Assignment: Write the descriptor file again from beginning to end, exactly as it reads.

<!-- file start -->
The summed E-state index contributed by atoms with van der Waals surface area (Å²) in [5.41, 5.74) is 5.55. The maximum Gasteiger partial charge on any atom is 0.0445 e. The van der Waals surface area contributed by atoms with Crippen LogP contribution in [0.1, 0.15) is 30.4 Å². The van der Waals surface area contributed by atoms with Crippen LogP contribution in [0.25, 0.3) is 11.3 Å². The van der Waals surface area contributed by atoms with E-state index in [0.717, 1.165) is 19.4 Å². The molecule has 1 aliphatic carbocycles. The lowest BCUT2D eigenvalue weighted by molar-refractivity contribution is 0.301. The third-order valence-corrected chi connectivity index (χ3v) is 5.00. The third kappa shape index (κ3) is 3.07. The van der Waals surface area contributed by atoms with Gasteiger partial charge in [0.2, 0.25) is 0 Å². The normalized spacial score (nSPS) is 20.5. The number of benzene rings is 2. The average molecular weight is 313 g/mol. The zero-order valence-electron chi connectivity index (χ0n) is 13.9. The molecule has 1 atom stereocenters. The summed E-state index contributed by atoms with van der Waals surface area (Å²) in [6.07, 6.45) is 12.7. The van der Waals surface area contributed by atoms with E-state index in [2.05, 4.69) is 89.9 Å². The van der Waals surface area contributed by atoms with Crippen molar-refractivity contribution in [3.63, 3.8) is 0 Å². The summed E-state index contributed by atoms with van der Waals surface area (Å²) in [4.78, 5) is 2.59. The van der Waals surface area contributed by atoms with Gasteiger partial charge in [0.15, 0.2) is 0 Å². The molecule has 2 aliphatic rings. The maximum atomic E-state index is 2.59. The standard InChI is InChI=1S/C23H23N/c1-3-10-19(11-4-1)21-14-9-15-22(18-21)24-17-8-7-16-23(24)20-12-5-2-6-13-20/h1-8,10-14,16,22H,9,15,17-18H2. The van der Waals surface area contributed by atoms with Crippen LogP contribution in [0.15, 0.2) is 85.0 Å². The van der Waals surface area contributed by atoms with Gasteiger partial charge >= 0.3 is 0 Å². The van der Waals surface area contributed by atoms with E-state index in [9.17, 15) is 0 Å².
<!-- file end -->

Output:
The summed E-state index contributed by atoms with van der Waals surface area (Å²) in [5.41, 5.74) is 5.55. The maximum Gasteiger partial charge on any atom is 0.0445 e. The van der Waals surface area contributed by atoms with Crippen LogP contribution in [0.1, 0.15) is 30.4 Å². The van der Waals surface area contributed by atoms with Crippen LogP contribution in [0.25, 0.3) is 11.3 Å². The van der Waals surface area contributed by atoms with E-state index in [0.717, 1.165) is 19.4 Å². The molecule has 1 aliphatic carbocycles. The lowest BCUT2D eigenvalue weighted by molar-refractivity contribution is 0.301. The third-order valence-corrected chi connectivity index (χ3v) is 5.00. The third kappa shape index (κ3) is 3.07. The van der Waals surface area contributed by atoms with Gasteiger partial charge in [0.2, 0.25) is 0 Å². The normalized spacial score (nSPS) is 20.5. The number of benzene rings is 2. The average molecular weight is 313 g/mol. The zero-order valence-electron chi connectivity index (χ0n) is 13.9. The molecule has 1 atom stereocenters. The summed E-state index contributed by atoms with van der Waals surface area (Å²) in [6.07, 6.45) is 12.7. The van der Waals surface area contributed by atoms with E-state index in [2.05, 4.69) is 89.9 Å². The van der Waals surface area contributed by atoms with Crippen molar-refractivity contribution in [3.63, 3.8) is 0 Å². The summed E-state index contributed by atoms with van der Waals surface area (Å²) in [4.78, 5) is 2.59. The van der Waals surface area contributed by atoms with Gasteiger partial charge in [0.15, 0.2) is 0 Å². The molecule has 2 aliphatic rings. The maximum atomic E-state index is 2.59. The standard InChI is InChI=1S/C23H23N/c1-3-10-19(11-4-1)21-14-9-15-22(18-21)24-17-8-7-16-23(24)20-12-5-2-6-13-20/h1-8,10-14,16,22H,9,15,17-18H2. The van der Waals surface area contributed by atoms with Crippen LogP contribution in [0.15, 0.2) is 85.0 Å². The van der Waals surface area contributed by atoms with Gasteiger partial charge >= 0.3 is 0 Å². The van der Waals surface area contributed by atoms with E-state index in [9.17, 15) is 0 Å².